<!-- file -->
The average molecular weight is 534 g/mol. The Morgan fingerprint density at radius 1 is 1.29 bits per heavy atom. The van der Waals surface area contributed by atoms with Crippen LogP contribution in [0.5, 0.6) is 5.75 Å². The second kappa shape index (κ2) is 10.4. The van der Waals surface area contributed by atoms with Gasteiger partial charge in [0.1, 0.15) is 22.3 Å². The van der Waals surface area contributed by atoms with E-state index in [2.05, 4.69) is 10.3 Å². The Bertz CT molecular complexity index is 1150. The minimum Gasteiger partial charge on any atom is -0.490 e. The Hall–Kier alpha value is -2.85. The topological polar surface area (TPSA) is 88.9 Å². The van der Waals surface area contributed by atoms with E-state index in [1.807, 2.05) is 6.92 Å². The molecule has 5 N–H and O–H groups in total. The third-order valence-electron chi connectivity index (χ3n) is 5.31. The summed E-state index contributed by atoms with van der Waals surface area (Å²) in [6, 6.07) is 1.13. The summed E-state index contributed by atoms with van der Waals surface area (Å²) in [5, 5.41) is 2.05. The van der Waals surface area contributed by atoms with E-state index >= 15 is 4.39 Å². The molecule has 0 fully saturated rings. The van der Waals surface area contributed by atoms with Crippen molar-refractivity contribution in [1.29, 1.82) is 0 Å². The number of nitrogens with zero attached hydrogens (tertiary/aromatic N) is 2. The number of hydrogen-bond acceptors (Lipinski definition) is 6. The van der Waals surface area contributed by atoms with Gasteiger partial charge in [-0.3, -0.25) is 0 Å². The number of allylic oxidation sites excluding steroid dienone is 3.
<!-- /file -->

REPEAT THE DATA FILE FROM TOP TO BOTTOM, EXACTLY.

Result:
The average molecular weight is 534 g/mol. The Morgan fingerprint density at radius 1 is 1.29 bits per heavy atom. The van der Waals surface area contributed by atoms with Crippen LogP contribution in [0.5, 0.6) is 5.75 Å². The second kappa shape index (κ2) is 10.4. The van der Waals surface area contributed by atoms with Gasteiger partial charge in [0.1, 0.15) is 22.3 Å². The van der Waals surface area contributed by atoms with E-state index in [2.05, 4.69) is 10.3 Å². The Bertz CT molecular complexity index is 1150. The minimum Gasteiger partial charge on any atom is -0.490 e. The Hall–Kier alpha value is -2.85. The topological polar surface area (TPSA) is 88.9 Å². The van der Waals surface area contributed by atoms with E-state index in [1.807, 2.05) is 6.92 Å². The molecule has 5 N–H and O–H groups in total. The third-order valence-electron chi connectivity index (χ3n) is 5.31. The summed E-state index contributed by atoms with van der Waals surface area (Å²) in [6, 6.07) is 1.13. The summed E-state index contributed by atoms with van der Waals surface area (Å²) in [5, 5.41) is 2.05. The van der Waals surface area contributed by atoms with E-state index >= 15 is 4.39 Å². The molecule has 0 fully saturated rings. The van der Waals surface area contributed by atoms with Crippen molar-refractivity contribution in [1.29, 1.82) is 0 Å². The number of nitrogens with zero attached hydrogens (tertiary/aromatic N) is 2. The number of hydrogen-bond acceptors (Lipinski definition) is 6. The van der Waals surface area contributed by atoms with Gasteiger partial charge in [-0.3, -0.25) is 0 Å². The number of allylic oxidation sites excluding steroid dienone is 3.